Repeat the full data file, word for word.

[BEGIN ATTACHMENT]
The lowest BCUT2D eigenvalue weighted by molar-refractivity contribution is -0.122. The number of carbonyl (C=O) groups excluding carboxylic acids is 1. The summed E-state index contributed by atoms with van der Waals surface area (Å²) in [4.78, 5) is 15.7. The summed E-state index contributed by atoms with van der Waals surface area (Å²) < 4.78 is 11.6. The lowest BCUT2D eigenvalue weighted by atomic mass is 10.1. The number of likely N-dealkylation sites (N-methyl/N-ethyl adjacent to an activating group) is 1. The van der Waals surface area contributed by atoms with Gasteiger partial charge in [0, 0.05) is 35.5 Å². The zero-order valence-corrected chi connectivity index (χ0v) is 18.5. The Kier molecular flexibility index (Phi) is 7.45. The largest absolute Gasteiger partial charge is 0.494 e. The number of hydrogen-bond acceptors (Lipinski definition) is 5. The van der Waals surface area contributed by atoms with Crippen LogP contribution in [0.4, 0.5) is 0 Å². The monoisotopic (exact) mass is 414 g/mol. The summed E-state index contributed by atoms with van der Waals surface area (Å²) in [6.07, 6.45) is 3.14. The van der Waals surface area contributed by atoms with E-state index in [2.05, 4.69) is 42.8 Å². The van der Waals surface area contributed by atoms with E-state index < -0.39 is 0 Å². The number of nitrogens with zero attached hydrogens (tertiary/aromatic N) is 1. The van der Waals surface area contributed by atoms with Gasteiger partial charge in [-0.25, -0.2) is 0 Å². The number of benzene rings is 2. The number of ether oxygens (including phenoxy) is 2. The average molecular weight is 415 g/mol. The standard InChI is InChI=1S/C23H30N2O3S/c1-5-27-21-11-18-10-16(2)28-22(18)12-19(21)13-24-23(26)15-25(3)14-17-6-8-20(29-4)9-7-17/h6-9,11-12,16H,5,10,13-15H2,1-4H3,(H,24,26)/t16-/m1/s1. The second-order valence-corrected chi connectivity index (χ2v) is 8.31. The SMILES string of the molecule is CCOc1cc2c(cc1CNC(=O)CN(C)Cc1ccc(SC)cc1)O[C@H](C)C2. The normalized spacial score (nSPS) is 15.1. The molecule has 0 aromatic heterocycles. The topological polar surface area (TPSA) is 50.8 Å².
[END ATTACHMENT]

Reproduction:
The lowest BCUT2D eigenvalue weighted by molar-refractivity contribution is -0.122. The number of carbonyl (C=O) groups excluding carboxylic acids is 1. The summed E-state index contributed by atoms with van der Waals surface area (Å²) in [4.78, 5) is 15.7. The summed E-state index contributed by atoms with van der Waals surface area (Å²) < 4.78 is 11.6. The lowest BCUT2D eigenvalue weighted by atomic mass is 10.1. The number of likely N-dealkylation sites (N-methyl/N-ethyl adjacent to an activating group) is 1. The van der Waals surface area contributed by atoms with Gasteiger partial charge in [0, 0.05) is 35.5 Å². The zero-order valence-corrected chi connectivity index (χ0v) is 18.5. The Kier molecular flexibility index (Phi) is 7.45. The largest absolute Gasteiger partial charge is 0.494 e. The number of hydrogen-bond acceptors (Lipinski definition) is 5. The van der Waals surface area contributed by atoms with Crippen LogP contribution in [0.4, 0.5) is 0 Å². The monoisotopic (exact) mass is 414 g/mol. The summed E-state index contributed by atoms with van der Waals surface area (Å²) in [6.07, 6.45) is 3.14. The van der Waals surface area contributed by atoms with E-state index in [2.05, 4.69) is 42.8 Å². The van der Waals surface area contributed by atoms with E-state index < -0.39 is 0 Å². The number of nitrogens with zero attached hydrogens (tertiary/aromatic N) is 1. The van der Waals surface area contributed by atoms with Gasteiger partial charge in [-0.25, -0.2) is 0 Å². The number of benzene rings is 2. The number of ether oxygens (including phenoxy) is 2. The average molecular weight is 415 g/mol. The standard InChI is InChI=1S/C23H30N2O3S/c1-5-27-21-11-18-10-16(2)28-22(18)12-19(21)13-24-23(26)15-25(3)14-17-6-8-20(29-4)9-7-17/h6-9,11-12,16H,5,10,13-15H2,1-4H3,(H,24,26)/t16-/m1/s1. The second-order valence-corrected chi connectivity index (χ2v) is 8.31. The SMILES string of the molecule is CCOc1cc2c(cc1CNC(=O)CN(C)Cc1ccc(SC)cc1)O[C@H](C)C2. The normalized spacial score (nSPS) is 15.1. The molecule has 0 aromatic heterocycles. The topological polar surface area (TPSA) is 50.8 Å².